Science Fiction at Large, the first anthology of critical essays (speech transcriptions rendered into essay form) I read, which had somehow found its way into my first high-school's brand-new library in 1978, and featured impressive essays by Ursula K. Le Guin and Thomas Disch which were to grow into or form important parts of later books (UKL's "Science Fiction and Mrs. Brown" was collected in her The Language of the Night; "The Embarrassments of Science Fiction" is integral to Disch's The Dreams Our Stuff Is Made Of and has been collected in his On SF), as well as by Harry Harrison, Alan Garner, John Brunner, Robert Sheckley, Philip K. Dick, and the editor; Edward De Bono's introduction to his take on "lateral thinking" was very useful to me then, and remains so. I haven't yet reread John Taylor's essay, and Alvin Toffler's remains slight. A book worth seeking out.

For more of this week's "forgotten" books, please see Patti Abbott's blog.

5 comments:

John said...

I nearly wrote about one of the Inspector Ghote books for this week's FFB. But I'm saving it for a larger article on five of Keating's books - a sample of his fiction contributions to the genre. I found a few new authors well worth reading from this book. I'd like to track down his Christie book - he was a huge fan. Also Murder Must Appetize sounds like unusual genre history reading. Food in the crime novel. Do you know anything about that?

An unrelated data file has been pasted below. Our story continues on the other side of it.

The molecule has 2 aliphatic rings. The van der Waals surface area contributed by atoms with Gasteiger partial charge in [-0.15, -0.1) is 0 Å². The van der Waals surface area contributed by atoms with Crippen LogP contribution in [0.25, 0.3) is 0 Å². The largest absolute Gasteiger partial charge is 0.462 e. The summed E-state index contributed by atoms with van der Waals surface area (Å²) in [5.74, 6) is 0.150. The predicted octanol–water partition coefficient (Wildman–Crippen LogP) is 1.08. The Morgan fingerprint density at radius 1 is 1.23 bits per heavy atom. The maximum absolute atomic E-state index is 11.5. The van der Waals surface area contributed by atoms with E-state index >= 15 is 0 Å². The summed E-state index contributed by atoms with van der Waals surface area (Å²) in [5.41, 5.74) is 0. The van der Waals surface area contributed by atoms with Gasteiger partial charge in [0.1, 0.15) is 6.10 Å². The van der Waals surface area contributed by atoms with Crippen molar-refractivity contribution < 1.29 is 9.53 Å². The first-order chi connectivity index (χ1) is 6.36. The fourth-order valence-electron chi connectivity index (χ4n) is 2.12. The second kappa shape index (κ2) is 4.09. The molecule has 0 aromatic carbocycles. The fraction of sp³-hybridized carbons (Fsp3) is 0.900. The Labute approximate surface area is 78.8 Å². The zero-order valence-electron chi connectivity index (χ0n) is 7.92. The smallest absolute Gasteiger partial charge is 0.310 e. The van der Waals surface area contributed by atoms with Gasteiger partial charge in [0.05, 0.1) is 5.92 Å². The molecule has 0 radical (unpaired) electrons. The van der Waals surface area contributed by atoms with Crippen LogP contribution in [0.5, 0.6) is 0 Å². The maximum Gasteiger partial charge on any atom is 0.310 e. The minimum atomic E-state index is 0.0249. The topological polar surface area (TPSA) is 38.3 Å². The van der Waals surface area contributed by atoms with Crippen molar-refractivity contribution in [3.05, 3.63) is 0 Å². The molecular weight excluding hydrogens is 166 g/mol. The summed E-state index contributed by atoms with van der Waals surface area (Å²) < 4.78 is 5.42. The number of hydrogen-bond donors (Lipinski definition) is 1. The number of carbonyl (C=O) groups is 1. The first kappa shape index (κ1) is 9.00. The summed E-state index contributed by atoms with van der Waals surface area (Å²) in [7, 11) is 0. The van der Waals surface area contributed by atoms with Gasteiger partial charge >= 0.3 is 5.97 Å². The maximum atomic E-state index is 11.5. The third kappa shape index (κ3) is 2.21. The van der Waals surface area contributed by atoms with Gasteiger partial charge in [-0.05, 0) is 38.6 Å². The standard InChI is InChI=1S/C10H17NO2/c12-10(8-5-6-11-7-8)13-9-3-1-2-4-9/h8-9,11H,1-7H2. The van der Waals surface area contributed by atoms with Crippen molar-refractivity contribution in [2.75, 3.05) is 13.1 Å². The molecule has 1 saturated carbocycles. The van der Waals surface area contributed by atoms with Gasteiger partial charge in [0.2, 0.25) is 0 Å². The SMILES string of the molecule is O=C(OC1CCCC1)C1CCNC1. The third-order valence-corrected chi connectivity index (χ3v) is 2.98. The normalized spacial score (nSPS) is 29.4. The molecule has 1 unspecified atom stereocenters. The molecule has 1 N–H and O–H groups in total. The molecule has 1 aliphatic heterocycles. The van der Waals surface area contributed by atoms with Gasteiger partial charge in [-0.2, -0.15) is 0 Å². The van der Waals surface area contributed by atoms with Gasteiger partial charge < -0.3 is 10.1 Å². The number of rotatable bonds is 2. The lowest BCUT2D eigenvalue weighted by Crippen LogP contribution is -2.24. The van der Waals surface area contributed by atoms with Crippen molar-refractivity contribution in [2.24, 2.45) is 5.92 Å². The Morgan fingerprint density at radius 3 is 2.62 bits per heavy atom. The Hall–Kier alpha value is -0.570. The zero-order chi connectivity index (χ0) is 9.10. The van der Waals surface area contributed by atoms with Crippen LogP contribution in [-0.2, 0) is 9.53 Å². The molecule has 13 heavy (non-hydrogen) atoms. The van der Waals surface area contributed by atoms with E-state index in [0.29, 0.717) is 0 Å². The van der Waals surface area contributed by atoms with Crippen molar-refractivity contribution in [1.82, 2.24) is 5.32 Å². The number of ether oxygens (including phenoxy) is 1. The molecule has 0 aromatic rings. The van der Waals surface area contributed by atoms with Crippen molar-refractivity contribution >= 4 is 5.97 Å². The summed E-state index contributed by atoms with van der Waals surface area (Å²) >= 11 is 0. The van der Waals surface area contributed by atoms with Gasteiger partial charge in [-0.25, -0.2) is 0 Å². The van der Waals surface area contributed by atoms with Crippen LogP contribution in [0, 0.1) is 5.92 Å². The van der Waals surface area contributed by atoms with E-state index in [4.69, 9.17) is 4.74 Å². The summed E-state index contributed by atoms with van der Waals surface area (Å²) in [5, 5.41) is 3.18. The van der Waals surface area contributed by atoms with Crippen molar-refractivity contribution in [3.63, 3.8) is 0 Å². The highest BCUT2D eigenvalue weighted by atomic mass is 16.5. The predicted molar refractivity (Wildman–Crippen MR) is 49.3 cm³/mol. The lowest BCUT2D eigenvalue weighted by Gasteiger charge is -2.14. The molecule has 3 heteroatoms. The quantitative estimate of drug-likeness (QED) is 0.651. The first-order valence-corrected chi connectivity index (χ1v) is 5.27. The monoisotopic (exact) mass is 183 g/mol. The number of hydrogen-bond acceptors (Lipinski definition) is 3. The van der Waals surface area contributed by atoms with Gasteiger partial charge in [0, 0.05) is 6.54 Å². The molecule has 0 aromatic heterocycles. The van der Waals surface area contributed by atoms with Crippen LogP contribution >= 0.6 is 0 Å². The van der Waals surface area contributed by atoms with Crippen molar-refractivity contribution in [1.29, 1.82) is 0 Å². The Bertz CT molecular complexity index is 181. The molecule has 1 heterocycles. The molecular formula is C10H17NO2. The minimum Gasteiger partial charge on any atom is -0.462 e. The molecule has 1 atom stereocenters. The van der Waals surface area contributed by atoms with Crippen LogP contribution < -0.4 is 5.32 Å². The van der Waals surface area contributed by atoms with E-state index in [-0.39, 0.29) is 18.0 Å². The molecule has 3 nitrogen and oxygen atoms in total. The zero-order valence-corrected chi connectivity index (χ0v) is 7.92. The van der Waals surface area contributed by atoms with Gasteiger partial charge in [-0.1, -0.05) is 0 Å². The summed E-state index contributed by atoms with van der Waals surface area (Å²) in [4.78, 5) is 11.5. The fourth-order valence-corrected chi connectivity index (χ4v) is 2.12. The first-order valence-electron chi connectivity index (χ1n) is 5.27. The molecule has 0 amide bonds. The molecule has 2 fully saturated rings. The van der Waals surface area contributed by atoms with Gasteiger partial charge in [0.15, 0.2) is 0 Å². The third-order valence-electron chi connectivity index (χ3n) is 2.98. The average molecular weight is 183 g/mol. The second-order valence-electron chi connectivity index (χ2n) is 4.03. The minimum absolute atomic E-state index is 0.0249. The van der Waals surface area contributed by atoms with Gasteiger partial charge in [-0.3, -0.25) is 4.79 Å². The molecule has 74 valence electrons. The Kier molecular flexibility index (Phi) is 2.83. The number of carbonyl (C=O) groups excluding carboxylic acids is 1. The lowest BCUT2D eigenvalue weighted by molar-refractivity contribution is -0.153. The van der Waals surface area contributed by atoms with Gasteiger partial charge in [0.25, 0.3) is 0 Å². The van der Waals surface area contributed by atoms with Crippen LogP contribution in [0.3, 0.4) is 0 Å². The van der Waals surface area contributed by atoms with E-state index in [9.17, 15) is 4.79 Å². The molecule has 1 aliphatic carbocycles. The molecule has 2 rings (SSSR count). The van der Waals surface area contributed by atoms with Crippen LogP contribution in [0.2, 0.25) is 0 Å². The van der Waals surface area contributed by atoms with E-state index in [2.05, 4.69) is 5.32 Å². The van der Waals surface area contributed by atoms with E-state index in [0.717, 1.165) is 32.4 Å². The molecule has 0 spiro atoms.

[Word verification for this comment: Polessi. (noun) What an Italian character in a Harry Stephen Keeler novel calls a cop.]

Richard R. said...

I have the later edition of All In Color... and enjoyed it. I didn't expect it to cover too far into the century as it states "for a dime" in the title and that price changed for most comics by, what?, 1956? Sooner? They were a dime when I started buying them, but went to 12 cents and then 15 cents not too long after.

It's an entertaining look at the industry, as I recall.

Todd Mason said...

Looking forward to that, John (the Keating essay, not so much the neo-Keeler incidents). I haven't read that, nor seen it, but CF and particularly classic mystery buffs so love their associational exploration (not that, say, sf writers haven't had their cookbooks over the years).

Yeah, Rick, I was joking (about the kind of imbecile who thinks that 100 BEST BOOKS is outdated because it doesn't cover books published after it...as if anyone is fool enough to propose a finalized and unchanging canon of literature through the ages...not even Mortimer Adler...). Though that a few relatively obscure, once popular figures weren't touched on at all (or now not obscure at all, such as Carl Barks) was almost too bad. But there hasn't been Too much written about PLANET COMICS since, I think.

George said...

For once, I have all three of your FFB books! I actually bought the Keating book when it came out and slowly read all the 100 books he recommended!

Todd Mason said...

Yes, this is nostalgia day except for the Keating, so I'm not too surprised they were in your collection, as well (I have the Ace paperback of ALL IN COLOR in a box somewhere, as well). I have read perhaps the equivalent (given the various collections of Poe) of about twenty of Keating's hundred (plus the publisher's one). I'd run a bit higher with the two Horror Hundreds, and I'd have to take a look a the SF and fantasy books again...